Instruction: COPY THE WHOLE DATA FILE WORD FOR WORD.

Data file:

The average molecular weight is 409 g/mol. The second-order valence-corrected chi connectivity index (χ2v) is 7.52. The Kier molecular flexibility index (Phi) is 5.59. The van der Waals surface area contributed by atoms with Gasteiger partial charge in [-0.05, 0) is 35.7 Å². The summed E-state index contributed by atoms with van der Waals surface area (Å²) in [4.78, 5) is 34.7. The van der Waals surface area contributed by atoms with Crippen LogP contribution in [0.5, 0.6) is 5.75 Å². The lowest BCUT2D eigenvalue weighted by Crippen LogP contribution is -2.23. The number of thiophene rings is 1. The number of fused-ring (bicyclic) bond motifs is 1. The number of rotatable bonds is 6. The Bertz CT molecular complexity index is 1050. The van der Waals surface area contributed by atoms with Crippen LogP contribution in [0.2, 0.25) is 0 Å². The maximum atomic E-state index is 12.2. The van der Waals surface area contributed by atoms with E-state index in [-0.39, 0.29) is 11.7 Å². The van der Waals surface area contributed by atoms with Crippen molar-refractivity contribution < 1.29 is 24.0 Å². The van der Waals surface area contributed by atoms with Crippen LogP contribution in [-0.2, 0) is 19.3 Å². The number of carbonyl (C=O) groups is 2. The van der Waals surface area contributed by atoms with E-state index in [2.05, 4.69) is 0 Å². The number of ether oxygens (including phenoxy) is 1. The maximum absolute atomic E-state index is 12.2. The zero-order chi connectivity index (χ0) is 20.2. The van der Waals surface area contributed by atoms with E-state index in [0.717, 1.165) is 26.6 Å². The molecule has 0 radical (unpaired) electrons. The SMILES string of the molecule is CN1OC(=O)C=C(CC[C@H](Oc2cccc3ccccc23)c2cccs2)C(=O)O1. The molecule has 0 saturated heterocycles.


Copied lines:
The average molecular weight is 409 g/mol. The second-order valence-corrected chi connectivity index (χ2v) is 7.52. The Kier molecular flexibility index (Phi) is 5.59. The van der Waals surface area contributed by atoms with Gasteiger partial charge in [-0.05, 0) is 35.7 Å². The summed E-state index contributed by atoms with van der Waals surface area (Å²) in [4.78, 5) is 34.7. The van der Waals surface area contributed by atoms with Crippen LogP contribution in [0.5, 0.6) is 5.75 Å². The lowest BCUT2D eigenvalue weighted by Crippen LogP contribution is -2.23. The number of thiophene rings is 1. The number of fused-ring (bicyclic) bond motifs is 1. The number of rotatable bonds is 6. The Bertz CT molecular complexity index is 1050. The van der Waals surface area contributed by atoms with Crippen LogP contribution in [0.2, 0.25) is 0 Å². The maximum atomic E-state index is 12.2. The van der Waals surface area contributed by atoms with E-state index in [-0.39, 0.29) is 11.7 Å². The van der Waals surface area contributed by atoms with Crippen molar-refractivity contribution < 1.29 is 24.0 Å². The van der Waals surface area contributed by atoms with Crippen LogP contribution in [-0.2, 0) is 19.3 Å². The number of carbonyl (C=O) groups is 2. The van der Waals surface area contributed by atoms with E-state index in [2.05, 4.69) is 0 Å². The number of ether oxygens (including phenoxy) is 1. The maximum absolute atomic E-state index is 12.2. The zero-order chi connectivity index (χ0) is 20.2. The van der Waals surface area contributed by atoms with E-state index in [0.717, 1.165) is 26.6 Å². The molecule has 0 radical (unpaired) electrons. The SMILES string of the molecule is CN1OC(=O)C=C(CC[C@H](Oc2cccc3ccccc23)c2cccs2)C(=O)O1. The molecule has 0 saturated heterocycles.